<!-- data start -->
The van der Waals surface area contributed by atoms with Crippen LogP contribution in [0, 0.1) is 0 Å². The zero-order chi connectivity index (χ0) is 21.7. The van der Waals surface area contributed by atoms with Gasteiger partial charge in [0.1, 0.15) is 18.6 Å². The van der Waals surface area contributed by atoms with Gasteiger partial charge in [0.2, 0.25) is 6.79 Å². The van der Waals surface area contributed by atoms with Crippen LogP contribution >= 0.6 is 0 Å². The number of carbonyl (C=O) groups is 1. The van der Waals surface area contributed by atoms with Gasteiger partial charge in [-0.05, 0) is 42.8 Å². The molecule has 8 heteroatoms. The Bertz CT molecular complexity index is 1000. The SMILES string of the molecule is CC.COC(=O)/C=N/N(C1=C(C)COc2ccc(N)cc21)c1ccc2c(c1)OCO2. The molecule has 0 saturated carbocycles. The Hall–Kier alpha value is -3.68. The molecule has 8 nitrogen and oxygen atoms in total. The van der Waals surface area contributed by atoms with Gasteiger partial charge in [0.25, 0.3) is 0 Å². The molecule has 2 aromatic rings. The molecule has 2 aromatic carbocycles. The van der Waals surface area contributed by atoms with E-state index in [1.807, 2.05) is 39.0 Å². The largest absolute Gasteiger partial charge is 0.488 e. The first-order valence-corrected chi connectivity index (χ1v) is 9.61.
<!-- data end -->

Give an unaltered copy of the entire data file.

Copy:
The van der Waals surface area contributed by atoms with Crippen LogP contribution in [0, 0.1) is 0 Å². The zero-order chi connectivity index (χ0) is 21.7. The van der Waals surface area contributed by atoms with Gasteiger partial charge in [0.1, 0.15) is 18.6 Å². The van der Waals surface area contributed by atoms with Gasteiger partial charge in [0.2, 0.25) is 6.79 Å². The van der Waals surface area contributed by atoms with Crippen LogP contribution >= 0.6 is 0 Å². The number of carbonyl (C=O) groups is 1. The van der Waals surface area contributed by atoms with Gasteiger partial charge in [-0.05, 0) is 42.8 Å². The molecule has 8 heteroatoms. The Bertz CT molecular complexity index is 1000. The SMILES string of the molecule is CC.COC(=O)/C=N/N(C1=C(C)COc2ccc(N)cc21)c1ccc2c(c1)OCO2. The molecule has 0 saturated carbocycles. The Hall–Kier alpha value is -3.68. The molecule has 8 nitrogen and oxygen atoms in total. The van der Waals surface area contributed by atoms with Gasteiger partial charge in [0.25, 0.3) is 0 Å². The molecule has 2 aromatic rings. The molecule has 2 aromatic carbocycles. The van der Waals surface area contributed by atoms with E-state index in [1.807, 2.05) is 39.0 Å². The largest absolute Gasteiger partial charge is 0.488 e. The first-order valence-corrected chi connectivity index (χ1v) is 9.61.